Countdown to Milan: Bocci and Molo

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Two of Canada’s leading design studios – both from Vancouver – will be on full display during Salone del Mobile.

Molo is one of many studios participating in a sprawling exhibit organized by Tom Dixon and held within the 16th-century cloisters of Milan’s Museo Nazionale della Scienza e della Tecnologia Leonardo da Vinci.

Stephanie Forsythe and Todd MacAllen, founders of Molo, will collaborate with sound artist Ethan Rose, of Portland, Oregon, who has generated a composition based on “paper sounds.” Rose’s aural collage will sonically activate a meandering 14-metre-long passageway made of the design studio’s award-winning Softwalls.

Since 2003, the Vancouver firm has expanded on its original paper-constructed wall systems that can expand to 4.5 metres in length. They also fold away to a fraction of their size, similar to a Japanese fan. The Milan display includes Cloud Softlight, a pendant fixture with a similar folding-paper construction. It won an AZ Award for Best Lighting last year.

Rose’s audio compositions are a colllage of tearing, ripping, and crunching, along with “paper rhythms” ­ – the term he uses to describe the sound of fingers running along Molo’s honeycomb-constructed walls, and the rain-like patter that can be heard when they are being opened.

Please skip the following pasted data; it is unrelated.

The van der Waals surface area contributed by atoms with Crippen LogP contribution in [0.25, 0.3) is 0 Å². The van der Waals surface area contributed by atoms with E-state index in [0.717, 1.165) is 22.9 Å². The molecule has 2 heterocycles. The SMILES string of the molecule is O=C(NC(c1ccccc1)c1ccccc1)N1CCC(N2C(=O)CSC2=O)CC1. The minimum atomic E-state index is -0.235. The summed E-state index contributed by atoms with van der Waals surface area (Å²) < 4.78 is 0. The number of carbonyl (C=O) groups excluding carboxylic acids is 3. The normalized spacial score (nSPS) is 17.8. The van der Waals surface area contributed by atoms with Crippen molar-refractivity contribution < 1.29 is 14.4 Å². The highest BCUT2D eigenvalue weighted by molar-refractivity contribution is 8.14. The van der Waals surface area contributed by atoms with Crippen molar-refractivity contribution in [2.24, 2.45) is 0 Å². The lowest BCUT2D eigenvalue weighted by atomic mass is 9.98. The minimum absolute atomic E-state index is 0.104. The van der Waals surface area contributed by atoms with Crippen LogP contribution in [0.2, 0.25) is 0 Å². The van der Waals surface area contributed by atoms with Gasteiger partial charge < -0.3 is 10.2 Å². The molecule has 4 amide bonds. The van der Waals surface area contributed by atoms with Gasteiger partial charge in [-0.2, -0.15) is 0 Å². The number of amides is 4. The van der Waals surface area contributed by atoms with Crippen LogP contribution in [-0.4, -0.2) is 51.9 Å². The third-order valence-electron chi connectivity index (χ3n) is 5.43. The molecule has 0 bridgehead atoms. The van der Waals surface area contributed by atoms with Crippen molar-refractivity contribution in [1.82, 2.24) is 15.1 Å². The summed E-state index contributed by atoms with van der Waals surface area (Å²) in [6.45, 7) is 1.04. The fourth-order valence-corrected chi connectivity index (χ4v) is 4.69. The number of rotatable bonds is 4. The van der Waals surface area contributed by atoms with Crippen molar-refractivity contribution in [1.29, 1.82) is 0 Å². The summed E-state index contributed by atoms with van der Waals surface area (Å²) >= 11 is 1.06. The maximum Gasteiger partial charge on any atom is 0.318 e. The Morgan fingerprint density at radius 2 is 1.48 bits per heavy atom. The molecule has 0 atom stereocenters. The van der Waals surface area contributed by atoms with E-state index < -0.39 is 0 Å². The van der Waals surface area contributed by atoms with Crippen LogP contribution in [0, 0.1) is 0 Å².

Bocci, meanwhile, will be featured in Spazio Rosanna Orlandi. Orlandi is well-known and beloved for her sophisticated and eccentric tastes in design, and each year she opens her vast studio up to dozens of new young talents for the annual event that is a definite must-not-miss.

Bocci has been part of Orlandi’s studio exhibitions in previous years, showing its spectacular orbital-shaped glass pendent lights. The Bocci series, which is numbered chronologically as new versions evolve, is now at 38 Series, and its spherical shape has turned into an aerial planter that links into clusters via vine-like copper entrails. The press release describes it this way: “copper tubing, which is allowed to tangle and curve messily, seemingly without regard for gravity.”

As haphazard as its designer Omer Arbel makes this new iteration of the Bocci form sound, the spheres actually employ a complicated glass blowing technique that is entirely hand produced. The 38 Series will officially launch in Milan.

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